On Mon, 14 Sep 2020 20:40:46 +0100
Post by Graham Harrison
On Mon, 14 Sep 2020 16:02:11 -0000 (UTC), Recliner
Post by Recliner
Post by D A Stocks
It must be about time they dismantled the bridge for restoration and
preservation as an exhibit elsewhere (e.g. in a park) and built something
more suitable for 21st century traffic in its place. Attempting to repair
and maintain a structure that is barely fit for purpose is a waste of time
and money.
Yes, that would probably be cheaper and quicker than restoring it to full
service. I wonder if they'd be allowed to build a modern, much stronger,
visually-identical replacement?
If you preserve the original why do you need a visually identical
replacement? Let's stop building faux-old buildings and structures and
build something modern.
Thats what town "planners" thought here in the 50s and 60s and we ended up
with concrete shitholes like coventry and birmingham. Meanwhile the germans and
french rebuilt like for like and now plenty of the formally bombed out towns
are tourists attractions.
I agree. The Continental approach of recreating their historic centres has
worked far better than our ugly brutalist concrete and cheap, colourful
cladding on office block slabs.
There's only one faux old bridge on the Thames, that was deliberately built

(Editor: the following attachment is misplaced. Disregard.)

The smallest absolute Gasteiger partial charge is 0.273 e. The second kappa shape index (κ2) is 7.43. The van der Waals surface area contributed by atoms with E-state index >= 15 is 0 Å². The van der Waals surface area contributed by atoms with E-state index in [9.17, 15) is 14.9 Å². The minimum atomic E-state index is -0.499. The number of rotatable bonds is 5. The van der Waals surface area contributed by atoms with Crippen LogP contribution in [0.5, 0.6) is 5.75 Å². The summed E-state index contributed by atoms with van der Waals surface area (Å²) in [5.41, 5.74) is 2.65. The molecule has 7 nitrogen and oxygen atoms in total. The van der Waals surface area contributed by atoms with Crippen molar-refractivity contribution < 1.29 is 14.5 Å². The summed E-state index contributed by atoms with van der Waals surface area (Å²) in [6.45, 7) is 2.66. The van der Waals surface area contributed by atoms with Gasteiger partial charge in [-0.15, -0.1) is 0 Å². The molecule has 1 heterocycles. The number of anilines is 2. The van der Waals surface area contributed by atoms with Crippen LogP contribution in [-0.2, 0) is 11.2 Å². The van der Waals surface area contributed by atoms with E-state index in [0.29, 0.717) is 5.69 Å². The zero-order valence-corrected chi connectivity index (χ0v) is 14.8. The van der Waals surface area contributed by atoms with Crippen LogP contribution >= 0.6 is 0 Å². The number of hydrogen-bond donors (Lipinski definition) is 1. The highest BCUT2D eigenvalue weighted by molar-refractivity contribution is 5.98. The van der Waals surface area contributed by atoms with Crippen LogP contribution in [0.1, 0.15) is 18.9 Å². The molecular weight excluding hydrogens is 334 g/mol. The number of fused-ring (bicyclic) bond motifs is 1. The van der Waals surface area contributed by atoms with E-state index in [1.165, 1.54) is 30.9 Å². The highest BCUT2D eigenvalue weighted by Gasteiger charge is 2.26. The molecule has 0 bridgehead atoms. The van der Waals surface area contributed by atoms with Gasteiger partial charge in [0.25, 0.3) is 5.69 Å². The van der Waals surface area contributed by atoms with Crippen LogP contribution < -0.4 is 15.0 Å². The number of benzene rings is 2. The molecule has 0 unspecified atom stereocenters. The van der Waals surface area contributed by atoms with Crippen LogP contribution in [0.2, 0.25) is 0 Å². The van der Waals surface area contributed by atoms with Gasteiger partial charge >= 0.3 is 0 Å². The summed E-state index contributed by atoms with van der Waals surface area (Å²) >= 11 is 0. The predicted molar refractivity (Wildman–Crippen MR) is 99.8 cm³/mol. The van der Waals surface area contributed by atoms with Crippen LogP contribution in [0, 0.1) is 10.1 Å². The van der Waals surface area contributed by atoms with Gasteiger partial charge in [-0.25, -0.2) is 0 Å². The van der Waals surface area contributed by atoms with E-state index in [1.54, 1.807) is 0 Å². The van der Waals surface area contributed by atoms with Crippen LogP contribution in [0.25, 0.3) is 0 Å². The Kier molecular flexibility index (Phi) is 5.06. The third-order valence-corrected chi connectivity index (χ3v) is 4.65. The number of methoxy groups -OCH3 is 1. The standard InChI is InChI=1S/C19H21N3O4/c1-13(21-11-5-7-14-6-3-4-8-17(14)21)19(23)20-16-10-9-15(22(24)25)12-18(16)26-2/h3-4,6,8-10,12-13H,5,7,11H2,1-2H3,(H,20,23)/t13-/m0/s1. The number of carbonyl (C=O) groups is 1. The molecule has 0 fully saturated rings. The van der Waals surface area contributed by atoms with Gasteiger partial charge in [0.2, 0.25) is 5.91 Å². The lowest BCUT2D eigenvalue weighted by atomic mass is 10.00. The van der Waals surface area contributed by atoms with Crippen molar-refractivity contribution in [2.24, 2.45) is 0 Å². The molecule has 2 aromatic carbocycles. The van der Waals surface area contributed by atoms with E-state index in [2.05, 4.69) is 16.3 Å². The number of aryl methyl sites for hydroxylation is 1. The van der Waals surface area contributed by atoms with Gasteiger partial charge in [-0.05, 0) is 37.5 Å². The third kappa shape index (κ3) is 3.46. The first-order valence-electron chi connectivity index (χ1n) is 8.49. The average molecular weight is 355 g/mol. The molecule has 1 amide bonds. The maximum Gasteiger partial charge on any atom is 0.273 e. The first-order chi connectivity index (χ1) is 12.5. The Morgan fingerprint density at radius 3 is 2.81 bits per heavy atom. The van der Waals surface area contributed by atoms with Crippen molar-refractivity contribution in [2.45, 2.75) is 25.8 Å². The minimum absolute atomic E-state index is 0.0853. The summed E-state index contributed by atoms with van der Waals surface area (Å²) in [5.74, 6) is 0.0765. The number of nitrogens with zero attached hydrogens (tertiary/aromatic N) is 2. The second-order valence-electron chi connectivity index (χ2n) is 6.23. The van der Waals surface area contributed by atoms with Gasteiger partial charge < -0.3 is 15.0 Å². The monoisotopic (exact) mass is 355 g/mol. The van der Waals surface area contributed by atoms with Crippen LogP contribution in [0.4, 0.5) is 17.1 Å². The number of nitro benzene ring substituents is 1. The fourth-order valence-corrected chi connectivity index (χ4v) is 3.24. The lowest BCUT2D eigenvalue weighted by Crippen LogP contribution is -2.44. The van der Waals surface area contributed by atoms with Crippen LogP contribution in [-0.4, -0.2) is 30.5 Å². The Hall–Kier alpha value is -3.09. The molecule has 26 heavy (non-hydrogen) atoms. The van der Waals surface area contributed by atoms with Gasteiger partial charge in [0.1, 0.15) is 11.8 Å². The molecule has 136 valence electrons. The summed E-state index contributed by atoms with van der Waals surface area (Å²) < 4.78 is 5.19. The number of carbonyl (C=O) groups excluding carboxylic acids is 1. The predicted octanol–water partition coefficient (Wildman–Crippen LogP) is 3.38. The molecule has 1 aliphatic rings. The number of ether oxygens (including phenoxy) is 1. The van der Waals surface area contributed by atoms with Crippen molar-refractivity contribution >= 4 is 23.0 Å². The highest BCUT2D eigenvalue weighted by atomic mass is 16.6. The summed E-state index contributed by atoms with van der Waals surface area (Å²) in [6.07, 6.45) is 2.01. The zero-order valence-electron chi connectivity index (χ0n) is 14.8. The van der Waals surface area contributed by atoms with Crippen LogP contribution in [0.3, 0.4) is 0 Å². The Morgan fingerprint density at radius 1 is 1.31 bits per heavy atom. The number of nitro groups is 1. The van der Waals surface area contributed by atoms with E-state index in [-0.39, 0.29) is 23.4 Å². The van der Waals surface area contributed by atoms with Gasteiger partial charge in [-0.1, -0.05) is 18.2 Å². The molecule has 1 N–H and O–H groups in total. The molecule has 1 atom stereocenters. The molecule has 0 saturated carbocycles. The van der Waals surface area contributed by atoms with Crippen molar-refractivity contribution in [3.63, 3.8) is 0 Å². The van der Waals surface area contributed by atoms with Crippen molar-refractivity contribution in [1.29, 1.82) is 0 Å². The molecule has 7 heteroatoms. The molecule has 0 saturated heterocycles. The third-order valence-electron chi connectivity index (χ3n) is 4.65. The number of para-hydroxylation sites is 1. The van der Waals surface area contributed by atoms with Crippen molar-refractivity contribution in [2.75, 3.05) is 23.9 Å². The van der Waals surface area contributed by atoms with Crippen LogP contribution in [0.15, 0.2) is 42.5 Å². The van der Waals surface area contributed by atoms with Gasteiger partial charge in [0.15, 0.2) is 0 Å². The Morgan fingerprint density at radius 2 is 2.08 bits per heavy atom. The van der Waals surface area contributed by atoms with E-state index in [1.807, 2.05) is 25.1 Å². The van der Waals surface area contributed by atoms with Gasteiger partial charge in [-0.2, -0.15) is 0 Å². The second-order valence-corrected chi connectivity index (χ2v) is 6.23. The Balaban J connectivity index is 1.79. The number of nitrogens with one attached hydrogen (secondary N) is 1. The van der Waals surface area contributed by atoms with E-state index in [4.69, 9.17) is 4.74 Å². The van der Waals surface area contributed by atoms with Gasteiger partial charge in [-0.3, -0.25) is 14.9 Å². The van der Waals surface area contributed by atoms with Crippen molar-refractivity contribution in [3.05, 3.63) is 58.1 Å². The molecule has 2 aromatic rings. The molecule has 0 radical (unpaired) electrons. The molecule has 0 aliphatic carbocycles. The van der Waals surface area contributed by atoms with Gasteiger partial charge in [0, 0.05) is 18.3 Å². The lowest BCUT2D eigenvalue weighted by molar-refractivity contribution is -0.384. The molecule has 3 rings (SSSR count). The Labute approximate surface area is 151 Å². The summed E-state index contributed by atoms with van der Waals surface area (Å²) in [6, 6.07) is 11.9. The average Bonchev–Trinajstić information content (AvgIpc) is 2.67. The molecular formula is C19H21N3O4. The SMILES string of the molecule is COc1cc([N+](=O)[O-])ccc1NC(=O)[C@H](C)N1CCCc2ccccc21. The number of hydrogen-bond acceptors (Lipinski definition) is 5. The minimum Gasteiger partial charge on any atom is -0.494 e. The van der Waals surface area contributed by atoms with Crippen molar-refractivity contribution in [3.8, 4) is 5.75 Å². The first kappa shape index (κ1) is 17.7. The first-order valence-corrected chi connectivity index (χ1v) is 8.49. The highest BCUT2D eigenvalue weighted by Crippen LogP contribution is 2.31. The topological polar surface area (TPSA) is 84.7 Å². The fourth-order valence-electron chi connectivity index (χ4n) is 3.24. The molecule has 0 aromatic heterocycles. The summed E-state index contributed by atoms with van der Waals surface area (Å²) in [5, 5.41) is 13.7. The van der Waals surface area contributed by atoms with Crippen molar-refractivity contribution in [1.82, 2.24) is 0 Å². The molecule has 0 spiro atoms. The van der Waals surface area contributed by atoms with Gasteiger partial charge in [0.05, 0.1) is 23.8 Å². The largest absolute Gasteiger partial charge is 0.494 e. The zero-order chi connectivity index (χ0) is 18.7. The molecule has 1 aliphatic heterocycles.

to look much older than it was: Tower Bridge. And that's the one everyone
admires and wants in their pictures.
The brutalist architecture is generally agreed to be unacceptable. But
we've moved on. Is all modernistic architecture good? No. But that's
not to say there isn't some which has much to recommend it. The real
issue is the constant demand to build on the cheap.
b***@nuttyella.co.uk
2020-09-15 15:11:17 UTC
Permalink
On Tue, 15 Sep 2020 15:25:49 +0100
Post by Graham Harrison
On Tue, 15 Sep 2020 09:54:05 -0000 (UTC), Recliner
Post by Recliner
There's only one faux old bridge on the Thames, that was deliberately built
to look much older than it was: Tower Bridge. And that's the one everyone
admires and wants in their pictures.
The brutalist architecture is generally agreed to be unacceptable. But
we've moved on. Is all modernistic architecture good? No. But that's
not to say there isn't some which has much to recommend it. The real
issue is the constant demand to build on the cheap.
And that won't change. Victorian grand project developers valued aesthetics a